West of Memphis Directed by Amy Berg The detailed story of three brutal, celebrity-attracting murders

Cause Celebrity: Hollywood threw its support behind the West Memphis Three.

If you don’t know much about the West Memphis Three, you sure will by the end of Amy Berg’s nearly two-and-a-half hour documentary, West of Memphis. Unlike the recent The Central Park Five, which also examined a wrongful-incarceration case, West of Memphis doesn’t bring the arrestees front and center to tell their stories, resulting in endless details about their confessions and anecdotes about what they lost (youth, innocence—duh). Instead, the story of three teenagers who in 1994 were convicted of murdering three boys is intricately interwoven from the views of not only the teens (in fact, there’s hardly any input from them) but also legal teams, activists who took up their cause, family and friends, and other suspects. At times the film may delve a little too deeply to allow a new-to-the-topic viewer to keep the facts straight, but it’s nothing if not thorough.

Berg begins at the beginning, with a grizzly recount of the disappearance of three boys in West Memphis, Ark. (One of the searchers is said to have literally stumbled on one of the victims in a local stream, with “one of the little bodies...on his leg.”) The boys were hogtied and cut up, even genitally mutated, leading authorities to believe they were made part of a satanic ritual. Cops arrested Damien Echols, Jessie Misskelley Jr., and Jason Baldwin. Though Echols, who bore a resemblance to Jack White, was the primary focus due to his alleged involvement with occultism, a history of mental illness, and prior arrests (Baldwin, too, had been arrested before), it was the confession of Misskelley, who according to one commenter was “borderline mentally retarded,” that became the final nail.

After reports of a botched investigation—including mishandling of the bodies and a lack of DNA evidence—multiple instances of perjury, and two films on the subject (Paradise Lost and Paradise Lost 2), celebrities took up the cause to free the men. Berg features a handful of them prominently, including musicians Eddie Vedder and Henry Rollins, screenwriter Fran Walsh, and her partner, director Peter Jackson. Another supporter of the convicted was Lorris Davis, the eventual wife of Echols, who began writing to him while he was in prison. (And unlike what you might think of women who become pen pals with prisoners, Davis comes across as quite stable and intelligent.)

West of Memphis follows the story to its appalling conclusion, which, although it results in the three men being released due to a little-known legal maneuver, does not involve the arrest of the alleged guilty party when, in 2007, new DNA evidence was discovered. The wrongfully accused, meanwhile, come across as rather Zen about the whole experience. When one of the witnesses who gave a false statement recounted her asking Echols why investigators thought he did it, his reply was, “Because I’m weird, I guess.”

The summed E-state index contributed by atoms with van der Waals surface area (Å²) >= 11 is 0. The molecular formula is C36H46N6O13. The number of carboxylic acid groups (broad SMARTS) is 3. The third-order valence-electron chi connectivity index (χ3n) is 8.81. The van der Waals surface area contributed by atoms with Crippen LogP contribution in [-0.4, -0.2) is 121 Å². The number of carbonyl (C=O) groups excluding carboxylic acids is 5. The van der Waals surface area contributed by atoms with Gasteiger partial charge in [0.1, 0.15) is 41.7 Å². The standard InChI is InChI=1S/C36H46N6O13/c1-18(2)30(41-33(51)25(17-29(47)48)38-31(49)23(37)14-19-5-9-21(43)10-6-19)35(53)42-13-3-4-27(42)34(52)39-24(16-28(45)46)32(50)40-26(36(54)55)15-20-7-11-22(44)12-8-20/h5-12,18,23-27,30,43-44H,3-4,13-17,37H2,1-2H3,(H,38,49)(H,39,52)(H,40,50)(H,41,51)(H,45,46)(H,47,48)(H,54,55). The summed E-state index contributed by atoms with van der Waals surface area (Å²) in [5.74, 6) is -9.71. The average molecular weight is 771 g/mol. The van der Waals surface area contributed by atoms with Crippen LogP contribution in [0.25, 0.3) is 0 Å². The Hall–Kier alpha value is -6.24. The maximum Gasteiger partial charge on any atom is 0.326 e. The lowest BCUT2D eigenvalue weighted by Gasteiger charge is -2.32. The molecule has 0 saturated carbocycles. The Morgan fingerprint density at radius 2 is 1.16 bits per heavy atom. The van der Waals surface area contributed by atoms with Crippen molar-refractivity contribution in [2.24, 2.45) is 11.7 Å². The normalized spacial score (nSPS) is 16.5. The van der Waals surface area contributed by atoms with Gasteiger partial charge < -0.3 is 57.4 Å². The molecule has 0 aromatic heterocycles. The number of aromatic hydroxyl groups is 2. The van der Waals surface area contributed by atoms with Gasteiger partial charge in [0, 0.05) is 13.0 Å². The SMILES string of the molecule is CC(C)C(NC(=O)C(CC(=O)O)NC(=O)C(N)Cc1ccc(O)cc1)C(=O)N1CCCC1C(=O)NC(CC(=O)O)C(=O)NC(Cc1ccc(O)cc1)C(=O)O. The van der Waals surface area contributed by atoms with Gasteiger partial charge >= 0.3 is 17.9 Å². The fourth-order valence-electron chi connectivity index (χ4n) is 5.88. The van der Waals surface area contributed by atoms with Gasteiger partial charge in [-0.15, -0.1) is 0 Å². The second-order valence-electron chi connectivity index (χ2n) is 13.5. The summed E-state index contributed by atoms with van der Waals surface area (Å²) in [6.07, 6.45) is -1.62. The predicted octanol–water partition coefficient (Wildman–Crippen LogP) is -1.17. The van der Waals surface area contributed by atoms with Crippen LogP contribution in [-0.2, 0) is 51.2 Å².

Our Readers Say

This review seems a bit lazy, and seems cobbled together from other reviews. There are actually three related documentaries on the subject (Paradise Lost 3) and some of the celebs got involved after the first film. Apparently the reason the one comes across "Zen" like at one point, is because he studied Zen in jail. The reviewer would know this with just a drop of research.
mari - I fully agree with you. And in addition, I think a lot of people that see this film will have already seen the 3 Paradise Lost films and/or already are familiar with the case.
If you look at the details of this case at one of the many sites online you will find a compelling argument that they committed this crime.
The court documents are available and if studied should raise this question. Why the celebrity campaign to free these men? Three young boys sadistically murdered and our elitist media overseers decide to deny them justice. Why the almost unanimous campaign? Misskelley was not borderline retarded. After the arrest his lawyer decided to use incompetence as a defense and the subsequent tests were lower. Prior to the crime he tested higher. No surprise.
This documentary looks amazing and the support from the music community is incredible. The proceeds from the soundtrack will in part benefit the West Memphis Three and artists like Bob Dylan, Natalie Maines, Lucinda Williams, Henry Rollins and Nick Cave (who did the score) contributed music. I found a great video from Eddie Vedder about his contribution to the album, check it out: http://bit.ly/WHVOjd
This story is amazing. The documentary is too. You should check it out. http://bit.ly/WHVOjd
Agreed Dennis. There's a lot to this story that the Paradise Lost films and even this new film have left out. If people knew all the details I'm not so sure they would find them innocent.


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